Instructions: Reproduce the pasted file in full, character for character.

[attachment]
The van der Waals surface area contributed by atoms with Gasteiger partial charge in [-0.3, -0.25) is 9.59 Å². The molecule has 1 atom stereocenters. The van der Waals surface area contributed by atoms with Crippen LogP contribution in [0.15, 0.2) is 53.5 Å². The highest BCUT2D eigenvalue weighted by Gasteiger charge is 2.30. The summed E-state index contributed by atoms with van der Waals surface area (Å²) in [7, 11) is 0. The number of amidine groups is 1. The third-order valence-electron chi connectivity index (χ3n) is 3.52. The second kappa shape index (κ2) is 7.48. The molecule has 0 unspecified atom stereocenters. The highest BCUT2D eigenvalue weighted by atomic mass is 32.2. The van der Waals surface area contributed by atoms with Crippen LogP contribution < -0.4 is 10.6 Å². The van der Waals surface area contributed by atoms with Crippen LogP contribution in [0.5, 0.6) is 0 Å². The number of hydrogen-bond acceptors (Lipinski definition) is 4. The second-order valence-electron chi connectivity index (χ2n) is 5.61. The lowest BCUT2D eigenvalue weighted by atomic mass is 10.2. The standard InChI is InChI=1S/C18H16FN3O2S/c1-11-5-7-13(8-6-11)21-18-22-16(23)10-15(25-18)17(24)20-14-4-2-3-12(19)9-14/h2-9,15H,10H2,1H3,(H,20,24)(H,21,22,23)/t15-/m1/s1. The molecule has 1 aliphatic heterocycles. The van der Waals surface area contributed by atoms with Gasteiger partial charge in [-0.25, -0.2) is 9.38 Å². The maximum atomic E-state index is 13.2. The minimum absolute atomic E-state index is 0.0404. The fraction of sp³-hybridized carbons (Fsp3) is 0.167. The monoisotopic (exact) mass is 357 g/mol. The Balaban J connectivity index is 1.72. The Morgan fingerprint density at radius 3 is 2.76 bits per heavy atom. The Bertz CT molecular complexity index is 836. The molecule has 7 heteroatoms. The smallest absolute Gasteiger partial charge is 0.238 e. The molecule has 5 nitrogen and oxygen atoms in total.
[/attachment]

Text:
The van der Waals surface area contributed by atoms with Gasteiger partial charge in [-0.3, -0.25) is 9.59 Å². The molecule has 1 atom stereocenters. The van der Waals surface area contributed by atoms with Crippen LogP contribution in [0.15, 0.2) is 53.5 Å². The highest BCUT2D eigenvalue weighted by Gasteiger charge is 2.30. The summed E-state index contributed by atoms with van der Waals surface area (Å²) in [7, 11) is 0. The number of amidine groups is 1. The third-order valence-electron chi connectivity index (χ3n) is 3.52. The second kappa shape index (κ2) is 7.48. The molecule has 0 unspecified atom stereocenters. The highest BCUT2D eigenvalue weighted by atomic mass is 32.2. The van der Waals surface area contributed by atoms with Crippen LogP contribution < -0.4 is 10.6 Å². The van der Waals surface area contributed by atoms with Crippen LogP contribution in [0.5, 0.6) is 0 Å². The number of hydrogen-bond acceptors (Lipinski definition) is 4. The second-order valence-electron chi connectivity index (χ2n) is 5.61. The lowest BCUT2D eigenvalue weighted by atomic mass is 10.2. The standard InChI is InChI=1S/C18H16FN3O2S/c1-11-5-7-13(8-6-11)21-18-22-16(23)10-15(25-18)17(24)20-14-4-2-3-12(19)9-14/h2-9,15H,10H2,1H3,(H,20,24)(H,21,22,23)/t15-/m1/s1. The molecule has 1 aliphatic heterocycles. The van der Waals surface area contributed by atoms with Gasteiger partial charge in [-0.25, -0.2) is 9.38 Å². The maximum atomic E-state index is 13.2. The minimum absolute atomic E-state index is 0.0404. The fraction of sp³-hybridized carbons (Fsp3) is 0.167. The monoisotopic (exact) mass is 357 g/mol. The Balaban J connectivity index is 1.72. The Morgan fingerprint density at radius 3 is 2.76 bits per heavy atom. The Bertz CT molecular complexity index is 836. The molecule has 7 heteroatoms. The smallest absolute Gasteiger partial charge is 0.238 e. The molecule has 5 nitrogen and oxygen atoms in total.